Skip to main content

The Book of the Year is "Book of the Year." What else could it be?

Book of the Year. Got to love a title that basically reviews itself, even if that’s not necessarily its intention. Book of the Year is the book of a year... a diary’s worth of concert dates in multiple corners of the globe, spread across twelve months. But it probably emerges as the book of the year because it’s one of the precious few where you close the cover after a breathless night’s reading, and think....

Ogdens 1933

I wish I was him.

I’m glad I’m not him.

I want to do that.

No I don’t.

TV Smith, you know. An Advert for punk, an Explorer of the eighties, a singer, a songwriter, a shimmering, withering wordwright whose was once described as being the Shakespeare of the New Wave, although the Orwell would probably have been more apt. They share an eye for scenting out truths, and then broadcasting them when you least need to hear them. 1984 was long, long ago, but would Winston and Julia live any happier ever after today?

Five volumes now of Smith’s “Punk Rock Tour Diaries” have probably scraped every last scrap of glitter and romance that ever clung to the notion of being a rock’n’roll legend. Remember Paul Simon, “sitting in the railway station, got a ticket for my destination”? Fifty years on, nothing’s changed. People still head out on tours of one night stands, their suitcase and guitar in hand, and the only real difference is, the world’s a lot smaller than it was in Paul’s day.

Russia, Argentina, Uruguay, Estonia... they all are just a hop away. Germany, Finland, Poland... and so Smith hops. By plane and train, by car and by laborious trans-continental van ride, squeezed with zero legroom into a tin box filled with virulent cold germs, a drummer and a box of stubbornly unsold merchandise. And if you think that sounds fun, wait till you clap our eyes upon the kind of cultural no-man’s-lands that you really thought were swept away when the Iron Curtain was folded up, but which.... No, they’re still alive and well and giving hell to unsuspecting musicians.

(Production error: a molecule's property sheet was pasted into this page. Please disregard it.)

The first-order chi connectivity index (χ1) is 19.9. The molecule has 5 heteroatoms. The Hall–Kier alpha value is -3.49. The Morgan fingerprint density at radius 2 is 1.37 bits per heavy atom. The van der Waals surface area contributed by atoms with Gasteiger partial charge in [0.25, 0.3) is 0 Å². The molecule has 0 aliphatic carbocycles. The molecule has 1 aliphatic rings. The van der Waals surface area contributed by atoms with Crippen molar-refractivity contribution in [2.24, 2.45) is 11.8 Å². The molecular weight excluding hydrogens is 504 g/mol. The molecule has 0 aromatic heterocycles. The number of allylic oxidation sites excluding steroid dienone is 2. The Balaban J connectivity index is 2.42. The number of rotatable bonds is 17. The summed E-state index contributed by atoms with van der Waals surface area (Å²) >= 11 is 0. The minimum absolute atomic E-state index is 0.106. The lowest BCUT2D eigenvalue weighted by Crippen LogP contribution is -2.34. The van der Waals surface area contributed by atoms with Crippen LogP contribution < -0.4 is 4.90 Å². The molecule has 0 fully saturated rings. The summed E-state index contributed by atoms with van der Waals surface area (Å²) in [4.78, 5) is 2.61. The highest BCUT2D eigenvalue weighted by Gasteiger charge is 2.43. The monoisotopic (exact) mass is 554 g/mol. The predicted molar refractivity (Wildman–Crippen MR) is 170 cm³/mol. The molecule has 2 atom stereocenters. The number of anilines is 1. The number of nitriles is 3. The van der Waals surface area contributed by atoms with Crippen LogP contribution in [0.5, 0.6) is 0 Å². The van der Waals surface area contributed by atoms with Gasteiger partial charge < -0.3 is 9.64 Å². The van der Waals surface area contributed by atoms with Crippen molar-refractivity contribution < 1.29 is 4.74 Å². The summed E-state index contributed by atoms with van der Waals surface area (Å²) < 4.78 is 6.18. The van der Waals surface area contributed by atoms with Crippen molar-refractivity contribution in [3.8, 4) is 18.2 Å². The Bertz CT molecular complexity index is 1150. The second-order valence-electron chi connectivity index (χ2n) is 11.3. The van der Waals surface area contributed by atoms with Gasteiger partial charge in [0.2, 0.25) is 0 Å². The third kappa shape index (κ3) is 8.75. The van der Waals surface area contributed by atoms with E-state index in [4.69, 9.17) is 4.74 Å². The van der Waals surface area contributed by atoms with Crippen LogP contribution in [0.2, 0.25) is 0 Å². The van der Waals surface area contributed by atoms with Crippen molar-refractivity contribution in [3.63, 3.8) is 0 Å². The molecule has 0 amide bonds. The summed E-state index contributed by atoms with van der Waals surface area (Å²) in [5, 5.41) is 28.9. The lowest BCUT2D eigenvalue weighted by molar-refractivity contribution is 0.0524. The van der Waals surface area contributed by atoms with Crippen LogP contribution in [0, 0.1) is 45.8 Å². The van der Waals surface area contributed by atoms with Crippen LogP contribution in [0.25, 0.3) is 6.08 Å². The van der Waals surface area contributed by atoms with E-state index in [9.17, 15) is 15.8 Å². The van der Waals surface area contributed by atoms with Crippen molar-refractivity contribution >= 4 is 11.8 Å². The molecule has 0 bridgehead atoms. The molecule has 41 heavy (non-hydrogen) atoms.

Regular readers of Smith’s volumes will have some idea of what to expect from these pages. The search for a reliable source of vegetarian food remains a constant. The need for a decent night’s sleep once in a while, or at east a night that isn't disrupted by allergies, cold, or unearthly check-out. The hope that this time, the hotel will have both the booking straight and a 24 hour doorman to let you in once the show is over.

All of these are such familiar faces that we actually read the book breathlessly awaiting their first appearance, as though they are the old friends and passing bandmates who also greet Smith at every port of call.

Because, in a lot of ways, that's exactly they are. True, Smith himself is no longer the naive global traveler who blithely leaves an emergency sandwich out on a window-ledge in below zero Finland, and is then shocked to have itstolen by a passing seagull. But the vagaries of a life on the road remain as surprising... shocking... infuriating... hilarious... as ever before, which keeps life suitably unpredictable for Smith, and utterly enthralling for the rest of us.

And that doesn’t only mean those folk who are reading Book of the Year at home, knowing that the closest their armchair will get to a sweat-drenched punk club in the heart of Prague is... well, this is probably it. It reaches out, too, to those who have toured, who currently tour, and who plan on touring in the future.

In fact, Book of the Year and all four of its predecessors, all of which are available from TV’s website, should become required reading for anyone with a yen for budget travel, regardless of whether or not they know the words to “Homeward Bound.” Athough if they don’t, then maybe they should learn Smith’s “Home Town” instead, a cut from his forthcoming new (sixteenth) CD I Delete, with an opening line that makes that railway station look ever more inviting.


“This place is hard to believe in

“Talk of staying just makes

“You feel like leaving....”

Until that one night... or weekend... or run of gigs... or entire tour... where everything goes so overwhelmingly well; where nothing falls apart and every night's a triumph, that you, they and TV too know precisely why he lives the life he does.

To quote another opening line, from another song on the album...

“Ice cream, ice cream!”

Well, ever since they stopped making Mrs Wagner's pies....